In short, navigate your way to a higher plane of being by averting the shoals of negativity whenever they are encountered.
“If you realized how powerful your thoughts are, you would never think a negative thought.” ~ American guru Mildred Norman
“I have had just about all I can take of myself.” ~ American writer S.N. Behrman
You want to control your world and expect it to be predictable – oops. Expectation is the bastard of belief, sired by anticipation, the sibling of assumption.
“Expectation is the mother of all frustration.” ~ Spanish actor Antonio Banderas
Life is a series of encounters. However seasoned in savvy that you might think you are, surprises are in store. The unexpected is what keeps life interesting… and manufactures frustration.
Every encounter is an expenditure of time. Rather than thinking you know the temporal cost of a task or activity, figure instead that the time toll is always a discovery process. What you think you know is only a statistical average at best, and the mind is bad bean-counter of time.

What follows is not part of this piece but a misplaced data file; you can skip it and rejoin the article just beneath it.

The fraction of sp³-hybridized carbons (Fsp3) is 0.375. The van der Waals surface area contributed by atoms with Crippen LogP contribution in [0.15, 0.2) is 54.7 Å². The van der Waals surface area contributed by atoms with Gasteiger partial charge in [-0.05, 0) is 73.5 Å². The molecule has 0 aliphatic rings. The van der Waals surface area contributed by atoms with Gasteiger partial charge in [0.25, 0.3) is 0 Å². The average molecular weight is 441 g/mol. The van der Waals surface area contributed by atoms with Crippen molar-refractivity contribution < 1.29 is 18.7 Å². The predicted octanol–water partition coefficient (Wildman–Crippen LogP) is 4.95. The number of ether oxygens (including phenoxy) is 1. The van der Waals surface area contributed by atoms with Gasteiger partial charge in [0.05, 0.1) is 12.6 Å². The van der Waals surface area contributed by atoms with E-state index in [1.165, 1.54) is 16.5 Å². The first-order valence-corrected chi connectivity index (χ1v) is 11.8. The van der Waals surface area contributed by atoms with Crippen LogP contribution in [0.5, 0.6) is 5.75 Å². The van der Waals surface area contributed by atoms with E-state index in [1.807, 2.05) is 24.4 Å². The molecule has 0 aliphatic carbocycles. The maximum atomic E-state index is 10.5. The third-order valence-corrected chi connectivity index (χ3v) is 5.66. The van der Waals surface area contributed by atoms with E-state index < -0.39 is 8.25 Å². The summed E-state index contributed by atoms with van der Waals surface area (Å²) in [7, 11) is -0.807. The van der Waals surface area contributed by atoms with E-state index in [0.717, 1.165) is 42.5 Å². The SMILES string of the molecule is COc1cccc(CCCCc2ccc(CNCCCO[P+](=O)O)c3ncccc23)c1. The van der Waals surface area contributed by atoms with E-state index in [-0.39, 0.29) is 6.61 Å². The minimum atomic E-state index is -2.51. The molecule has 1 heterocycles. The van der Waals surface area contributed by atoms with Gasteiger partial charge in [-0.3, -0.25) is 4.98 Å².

You may tend to view time or resources spent as an investment, even as a reward remains unforeseeable. Some things simply don’t pay back. Avoid the “sunk cost” fallacy of thinking in terms of outcome in lieu of enjoying the process.
Appreciate that the only guarantee that life offers is the prospect of learning, and that you are going to pay for your education. Frustration has no reward.
Throughout history, many techniques have been falsely advertised as paths to mental health. One to avoid which has become quite popular in the 21st century is mindfulness meditation. This ill-conceived scheme is contraindicated by its practice of indulging the mind by monitoring thoughts. The mind is full enough of itself without watching it run wild.
The label is a ruse. Mindfulness is not meditation.
“It is the mind that tells you that the mind is there. Don’t be deceived. It is the blank refusal to consider the convolutions and convulsions of the mind that can take you beyond it.” ~ Nisargadatta Maharaj